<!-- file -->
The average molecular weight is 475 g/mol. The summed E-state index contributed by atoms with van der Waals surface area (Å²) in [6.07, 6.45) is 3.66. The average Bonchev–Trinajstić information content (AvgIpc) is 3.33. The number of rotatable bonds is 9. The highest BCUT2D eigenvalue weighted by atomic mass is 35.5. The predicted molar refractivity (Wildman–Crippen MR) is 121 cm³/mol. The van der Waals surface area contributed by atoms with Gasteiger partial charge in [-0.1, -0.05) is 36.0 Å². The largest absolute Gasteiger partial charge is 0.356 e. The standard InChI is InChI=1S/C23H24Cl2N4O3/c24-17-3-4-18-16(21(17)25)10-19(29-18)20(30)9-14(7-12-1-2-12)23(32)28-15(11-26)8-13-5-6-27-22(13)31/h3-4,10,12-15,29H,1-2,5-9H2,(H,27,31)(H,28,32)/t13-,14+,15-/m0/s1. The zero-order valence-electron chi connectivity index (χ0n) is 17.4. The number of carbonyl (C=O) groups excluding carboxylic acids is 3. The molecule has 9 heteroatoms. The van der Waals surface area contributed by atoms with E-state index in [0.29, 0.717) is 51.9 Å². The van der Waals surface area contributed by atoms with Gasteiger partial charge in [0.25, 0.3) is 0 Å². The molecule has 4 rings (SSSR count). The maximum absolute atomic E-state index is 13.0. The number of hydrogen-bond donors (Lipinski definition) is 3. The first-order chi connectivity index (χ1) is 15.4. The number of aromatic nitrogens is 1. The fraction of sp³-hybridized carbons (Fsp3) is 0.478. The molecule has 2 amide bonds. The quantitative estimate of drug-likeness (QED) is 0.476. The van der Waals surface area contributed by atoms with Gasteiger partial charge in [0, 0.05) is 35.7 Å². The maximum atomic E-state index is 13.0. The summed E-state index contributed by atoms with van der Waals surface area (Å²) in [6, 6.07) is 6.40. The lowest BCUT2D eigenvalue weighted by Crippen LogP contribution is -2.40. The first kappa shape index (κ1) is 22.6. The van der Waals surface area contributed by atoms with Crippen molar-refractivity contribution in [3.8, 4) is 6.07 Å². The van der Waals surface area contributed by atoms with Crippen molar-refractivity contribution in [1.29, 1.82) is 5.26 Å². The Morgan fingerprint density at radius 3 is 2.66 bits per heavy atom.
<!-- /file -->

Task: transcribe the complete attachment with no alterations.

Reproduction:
The average molecular weight is 475 g/mol. The summed E-state index contributed by atoms with van der Waals surface area (Å²) in [6.07, 6.45) is 3.66. The average Bonchev–Trinajstić information content (AvgIpc) is 3.33. The number of rotatable bonds is 9. The highest BCUT2D eigenvalue weighted by atomic mass is 35.5. The predicted molar refractivity (Wildman–Crippen MR) is 121 cm³/mol. The van der Waals surface area contributed by atoms with Gasteiger partial charge in [-0.1, -0.05) is 36.0 Å². The largest absolute Gasteiger partial charge is 0.356 e. The standard InChI is InChI=1S/C23H24Cl2N4O3/c24-17-3-4-18-16(21(17)25)10-19(29-18)20(30)9-14(7-12-1-2-12)23(32)28-15(11-26)8-13-5-6-27-22(13)31/h3-4,10,12-15,29H,1-2,5-9H2,(H,27,31)(H,28,32)/t13-,14+,15-/m0/s1. The zero-order valence-electron chi connectivity index (χ0n) is 17.4. The number of carbonyl (C=O) groups excluding carboxylic acids is 3. The molecule has 9 heteroatoms. The van der Waals surface area contributed by atoms with E-state index in [0.29, 0.717) is 51.9 Å². The van der Waals surface area contributed by atoms with Gasteiger partial charge in [0.25, 0.3) is 0 Å². The molecule has 4 rings (SSSR count). The maximum absolute atomic E-state index is 13.0. The number of hydrogen-bond donors (Lipinski definition) is 3. The first-order chi connectivity index (χ1) is 15.4. The number of aromatic nitrogens is 1. The fraction of sp³-hybridized carbons (Fsp3) is 0.478. The molecule has 2 amide bonds. The quantitative estimate of drug-likeness (QED) is 0.476. The van der Waals surface area contributed by atoms with Gasteiger partial charge in [0, 0.05) is 35.7 Å². The maximum atomic E-state index is 13.0. The summed E-state index contributed by atoms with van der Waals surface area (Å²) in [6, 6.07) is 6.40. The lowest BCUT2D eigenvalue weighted by Crippen LogP contribution is -2.40. The first kappa shape index (κ1) is 22.6. The van der Waals surface area contributed by atoms with Crippen molar-refractivity contribution in [3.8, 4) is 6.07 Å². The van der Waals surface area contributed by atoms with Crippen molar-refractivity contribution in [1.29, 1.82) is 5.26 Å². The Morgan fingerprint density at radius 3 is 2.66 bits per heavy atom.